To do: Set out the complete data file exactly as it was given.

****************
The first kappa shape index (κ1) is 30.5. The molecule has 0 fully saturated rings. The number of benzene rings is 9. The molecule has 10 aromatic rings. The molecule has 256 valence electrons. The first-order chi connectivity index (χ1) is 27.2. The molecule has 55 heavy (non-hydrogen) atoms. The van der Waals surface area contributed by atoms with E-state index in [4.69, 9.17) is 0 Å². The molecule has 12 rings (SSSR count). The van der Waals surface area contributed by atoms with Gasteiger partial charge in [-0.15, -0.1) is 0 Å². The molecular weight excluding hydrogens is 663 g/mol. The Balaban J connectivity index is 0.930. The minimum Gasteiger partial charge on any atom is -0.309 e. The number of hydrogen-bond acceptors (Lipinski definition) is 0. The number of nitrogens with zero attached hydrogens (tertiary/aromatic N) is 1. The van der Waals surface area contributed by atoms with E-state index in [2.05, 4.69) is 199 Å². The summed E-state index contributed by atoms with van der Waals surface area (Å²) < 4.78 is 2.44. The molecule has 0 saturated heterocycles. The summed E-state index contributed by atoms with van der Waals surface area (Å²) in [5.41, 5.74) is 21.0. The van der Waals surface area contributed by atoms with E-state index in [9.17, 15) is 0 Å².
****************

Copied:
The first kappa shape index (κ1) is 30.5. The molecule has 0 fully saturated rings. The number of benzene rings is 9. The molecule has 10 aromatic rings. The molecule has 256 valence electrons. The first-order chi connectivity index (χ1) is 27.2. The molecule has 55 heavy (non-hydrogen) atoms. The van der Waals surface area contributed by atoms with E-state index in [4.69, 9.17) is 0 Å². The molecule has 12 rings (SSSR count). The van der Waals surface area contributed by atoms with Gasteiger partial charge in [-0.15, -0.1) is 0 Å². The molecular weight excluding hydrogens is 663 g/mol. The Balaban J connectivity index is 0.930. The minimum Gasteiger partial charge on any atom is -0.309 e. The number of hydrogen-bond acceptors (Lipinski definition) is 0. The number of nitrogens with zero attached hydrogens (tertiary/aromatic N) is 1. The van der Waals surface area contributed by atoms with E-state index in [2.05, 4.69) is 199 Å². The summed E-state index contributed by atoms with van der Waals surface area (Å²) < 4.78 is 2.44. The molecule has 0 saturated heterocycles. The summed E-state index contributed by atoms with van der Waals surface area (Å²) in [5.41, 5.74) is 21.0. The van der Waals surface area contributed by atoms with E-state index in [9.17, 15) is 0 Å².